African American Women's Firsts: Part Two (Photo Gallery)

The MAKERS mission is to assemble the largest collection of women's stories ever. During Black History Month, we take a look at the unknown stories of African American women and the incredible firsts these women were able to accomplish despite the persecution, segregation and racism they faced.

Part two of our photo gallery begins in the mid-20th century with a trailblazer who served in President Franklin D. Roosevelt's "Black Cabinet" and ends in 1983 with a new face of Miss America.

Take a look at these remarkable African American women's firsts.

Gallery

1938 Mary McLeod Bethune becomes the first female African American federal agency head when she is appointed to Director of the Division of Negro Affairs within the National Youth Administration. Bethune was part of President Franklin D. Roosevelt's Black Cabinet, an advisory board to the administration on issues facing black people in America. Bethune and Eleanor Roosevelt are pictured here.  Photo: National Archives and Records

1939 Ethel Waters becomes the first African American to star in her own television program, The Ethel Waters Show, on NBC. She also becomes the first African American woman to be nominated for an Emmy Award in 1962.

1940 Hattie McDaniel becomes the first African American to win an Academy Award for Best Supporting Actress for her role as Mammy in Gone with the Wind. Photo: Washington Post/Getty Images

1944 Camilla Williams becomes the first African American woman to receive a contract with a major American opera company. Photo: Library of Congress

1948 High jumper Alice Coachman becomes the first African American woman to win an Olympic gold medal, doing so in the 1948 London games. Photo: Gamma-Keystone via Getty Images

1948 Amanda Randolph becomes the first African American to star in a network television sitcom, The Laytons. Photo: Moviepix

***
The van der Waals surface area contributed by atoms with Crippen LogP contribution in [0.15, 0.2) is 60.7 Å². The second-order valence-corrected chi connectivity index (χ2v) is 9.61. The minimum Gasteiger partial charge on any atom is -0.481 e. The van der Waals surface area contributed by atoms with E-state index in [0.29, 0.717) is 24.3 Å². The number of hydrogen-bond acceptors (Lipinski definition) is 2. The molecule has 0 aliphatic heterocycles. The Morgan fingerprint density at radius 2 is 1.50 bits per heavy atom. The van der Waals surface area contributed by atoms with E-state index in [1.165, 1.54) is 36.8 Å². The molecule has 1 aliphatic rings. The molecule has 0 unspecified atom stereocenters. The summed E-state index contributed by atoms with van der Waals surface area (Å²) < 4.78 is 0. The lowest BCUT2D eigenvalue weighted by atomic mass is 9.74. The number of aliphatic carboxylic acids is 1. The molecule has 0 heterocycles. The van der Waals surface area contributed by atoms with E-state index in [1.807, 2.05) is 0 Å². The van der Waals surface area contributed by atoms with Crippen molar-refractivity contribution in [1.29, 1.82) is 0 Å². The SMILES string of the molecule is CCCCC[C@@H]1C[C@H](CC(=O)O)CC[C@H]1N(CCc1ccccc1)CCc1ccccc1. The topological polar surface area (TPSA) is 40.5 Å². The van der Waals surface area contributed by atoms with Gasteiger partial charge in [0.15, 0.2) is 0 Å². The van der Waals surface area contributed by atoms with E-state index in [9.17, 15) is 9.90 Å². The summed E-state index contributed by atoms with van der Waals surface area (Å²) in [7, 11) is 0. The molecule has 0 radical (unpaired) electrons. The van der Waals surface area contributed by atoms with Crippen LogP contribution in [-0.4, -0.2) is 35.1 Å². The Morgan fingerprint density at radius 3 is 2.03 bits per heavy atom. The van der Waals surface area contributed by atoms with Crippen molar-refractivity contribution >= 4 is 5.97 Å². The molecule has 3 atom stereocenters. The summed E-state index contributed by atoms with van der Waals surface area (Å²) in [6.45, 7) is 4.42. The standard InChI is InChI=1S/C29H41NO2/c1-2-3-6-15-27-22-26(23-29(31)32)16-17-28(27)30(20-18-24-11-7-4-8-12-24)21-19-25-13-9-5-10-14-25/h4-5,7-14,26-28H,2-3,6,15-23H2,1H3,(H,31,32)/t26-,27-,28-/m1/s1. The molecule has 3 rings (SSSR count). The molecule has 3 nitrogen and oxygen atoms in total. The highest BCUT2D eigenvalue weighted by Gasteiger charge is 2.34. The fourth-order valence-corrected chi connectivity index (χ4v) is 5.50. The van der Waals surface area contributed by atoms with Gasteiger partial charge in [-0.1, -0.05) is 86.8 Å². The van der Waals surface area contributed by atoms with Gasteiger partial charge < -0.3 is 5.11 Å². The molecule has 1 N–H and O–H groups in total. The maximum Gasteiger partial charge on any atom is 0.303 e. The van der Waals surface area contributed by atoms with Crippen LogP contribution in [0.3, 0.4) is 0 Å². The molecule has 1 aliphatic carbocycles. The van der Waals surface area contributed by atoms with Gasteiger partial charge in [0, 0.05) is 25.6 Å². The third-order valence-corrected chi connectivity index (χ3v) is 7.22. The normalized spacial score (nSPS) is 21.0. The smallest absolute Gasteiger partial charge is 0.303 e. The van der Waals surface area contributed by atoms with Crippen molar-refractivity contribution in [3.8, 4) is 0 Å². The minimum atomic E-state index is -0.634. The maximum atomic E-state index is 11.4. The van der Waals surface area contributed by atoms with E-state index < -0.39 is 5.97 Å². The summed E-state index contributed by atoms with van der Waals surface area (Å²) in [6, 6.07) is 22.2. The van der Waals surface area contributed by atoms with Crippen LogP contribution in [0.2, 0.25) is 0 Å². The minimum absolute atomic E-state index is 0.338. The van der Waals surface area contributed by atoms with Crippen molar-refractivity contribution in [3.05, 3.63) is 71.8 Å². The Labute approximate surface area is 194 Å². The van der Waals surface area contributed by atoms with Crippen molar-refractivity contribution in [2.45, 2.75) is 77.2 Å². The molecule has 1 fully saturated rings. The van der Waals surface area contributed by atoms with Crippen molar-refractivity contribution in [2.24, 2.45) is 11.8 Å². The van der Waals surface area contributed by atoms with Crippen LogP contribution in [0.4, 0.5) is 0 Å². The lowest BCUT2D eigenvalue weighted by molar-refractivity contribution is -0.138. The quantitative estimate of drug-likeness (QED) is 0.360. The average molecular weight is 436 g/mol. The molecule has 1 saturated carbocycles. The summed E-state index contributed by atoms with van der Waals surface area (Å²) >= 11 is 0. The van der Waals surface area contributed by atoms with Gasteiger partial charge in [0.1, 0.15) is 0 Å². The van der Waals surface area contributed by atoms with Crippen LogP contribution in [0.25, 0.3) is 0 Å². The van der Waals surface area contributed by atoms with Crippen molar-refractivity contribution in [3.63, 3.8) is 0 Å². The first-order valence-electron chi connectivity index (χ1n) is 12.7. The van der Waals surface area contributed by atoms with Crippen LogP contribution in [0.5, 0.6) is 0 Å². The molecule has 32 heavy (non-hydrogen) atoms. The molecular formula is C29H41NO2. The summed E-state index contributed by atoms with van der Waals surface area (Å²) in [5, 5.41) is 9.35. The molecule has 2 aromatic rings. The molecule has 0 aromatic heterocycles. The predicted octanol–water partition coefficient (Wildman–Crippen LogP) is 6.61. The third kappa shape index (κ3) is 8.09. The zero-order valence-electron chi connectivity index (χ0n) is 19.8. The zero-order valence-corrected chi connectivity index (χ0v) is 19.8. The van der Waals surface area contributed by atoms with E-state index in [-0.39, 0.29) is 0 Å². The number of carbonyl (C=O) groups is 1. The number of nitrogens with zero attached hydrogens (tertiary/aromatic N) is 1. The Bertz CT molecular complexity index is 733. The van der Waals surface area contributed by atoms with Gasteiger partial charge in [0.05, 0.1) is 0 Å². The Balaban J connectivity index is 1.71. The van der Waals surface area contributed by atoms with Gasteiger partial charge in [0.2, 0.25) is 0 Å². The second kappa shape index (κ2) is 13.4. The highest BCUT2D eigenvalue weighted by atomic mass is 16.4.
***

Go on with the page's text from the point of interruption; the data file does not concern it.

1950 With her second book of poetry, Annie Allen (1950), Gwendolyn Brooks becomes the first African American to win the Pulitzer Prize for poetry. Photo: Getty Images

1952 Cora Brown becomes the first African American woman elected to a United States state senate, winning a seat in the Michigan State Senate. Photo: michiganwomen.org

1952 Educator, newspaper publisher and editor, and civil rights activist, Charlotte Bass becomes the first African American woman nominated for Vice President.  She was a candidate for the Progressive Party. Photo: University of Southern California

1954 Dorothy Dandridge becomes the first African American woman to be nominated for the Academy Award for Best Actress for her role in Carmen Jones. This same year, she also becomes the first individual African American woman to appear on the cover of Life magazine. Photo: Getty Images

1956 Althea Gibson becomes the first African American Wimbledon tennis champion. Photo: NY Daily News via Getty Images

1958 Ruth Carol Taylor becomes the first African American flight attendant, working for Mowhawk Airlines.

1966 Donyale Luna becomes the first African American model to appear on the cover of Vogue (British). Photo: Getty Images

1968 On Star Trek, Nichelle Nichols (Uhura) and William Shatner (Captain Kirk) perform the first interracial kiss on a network television drama.

1968 Shirley Chisholm becomes the first African American woman elected to U.S. House of Representatives. In 1972, Chisholm goes on to become the first major-party black candidate for President of the United States and the first woman to run for the Democratic presidential nomination. Photo: Library of Congress

1968 Nancy Hicks Maynard becomes the first African American woman reporter for The New York Times. Photo: Maynard Institute

1969 Lillian Lincoln becomes the first African American woman to earn an MBA from Harvard Business School. Photo: LillianLincoln.com

1972 Playwright and actor Vinnette Justine Carroll becomes the first African American woman to direct a Broadway production, the musical Don't Bother Me, I Can't Cope.

1973 Gloria Hendry plays the first African American "Bond Girl," Rosie Carvie, in a James Bond movie, Live and Let Die. Photo: Getty Images

1975 Civil rights leaders Barbara Jordan and Addie L. Wyatt become the first African American women named as Time magazine's Person of the Year. Pictured is Barbara Jordan.  Photo: Getty Images

Pictured is Addie L. Wyatt, one of the first African American women named as Time magazine's Person of the Year. 

1977 Patricia Roberts becomes the first African American woman to serve in the U.S. Cabinet.  She was the Secretary of Housing and Urban Development under the Carter Administration. Photo: Department of Housing and Urban Development

1983 Vanessa Williams becomes the first African American Miss America. Photo: NBCU Photo Bank via Getty Images